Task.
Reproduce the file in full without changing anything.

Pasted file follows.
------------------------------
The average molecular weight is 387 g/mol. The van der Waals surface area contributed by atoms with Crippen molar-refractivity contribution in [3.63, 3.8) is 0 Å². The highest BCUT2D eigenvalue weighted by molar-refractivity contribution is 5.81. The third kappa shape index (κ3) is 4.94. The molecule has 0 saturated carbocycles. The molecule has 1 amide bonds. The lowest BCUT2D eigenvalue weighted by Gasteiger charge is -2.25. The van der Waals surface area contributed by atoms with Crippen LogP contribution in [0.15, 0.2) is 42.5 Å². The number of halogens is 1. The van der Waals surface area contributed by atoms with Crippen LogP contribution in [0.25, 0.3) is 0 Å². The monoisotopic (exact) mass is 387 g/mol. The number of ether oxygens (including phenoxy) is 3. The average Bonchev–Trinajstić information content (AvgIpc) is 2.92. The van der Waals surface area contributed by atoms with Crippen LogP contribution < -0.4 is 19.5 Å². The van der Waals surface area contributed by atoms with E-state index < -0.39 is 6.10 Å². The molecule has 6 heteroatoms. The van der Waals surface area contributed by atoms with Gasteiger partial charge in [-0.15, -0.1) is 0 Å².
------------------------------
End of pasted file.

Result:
The average molecular weight is 387 g/mol. The van der Waals surface area contributed by atoms with Crippen molar-refractivity contribution in [3.63, 3.8) is 0 Å². The highest BCUT2D eigenvalue weighted by molar-refractivity contribution is 5.81. The third kappa shape index (κ3) is 4.94. The molecule has 0 saturated carbocycles. The molecule has 1 amide bonds. The lowest BCUT2D eigenvalue weighted by Gasteiger charge is -2.25. The van der Waals surface area contributed by atoms with Crippen LogP contribution in [0.15, 0.2) is 42.5 Å². The number of halogens is 1. The van der Waals surface area contributed by atoms with Crippen LogP contribution in [0.25, 0.3) is 0 Å². The monoisotopic (exact) mass is 387 g/mol. The number of ether oxygens (including phenoxy) is 3. The average Bonchev–Trinajstić information content (AvgIpc) is 2.92. The van der Waals surface area contributed by atoms with Crippen LogP contribution < -0.4 is 19.5 Å². The van der Waals surface area contributed by atoms with E-state index < -0.39 is 6.10 Å². The molecule has 6 heteroatoms. The van der Waals surface area contributed by atoms with Gasteiger partial charge in [-0.15, -0.1) is 0 Å².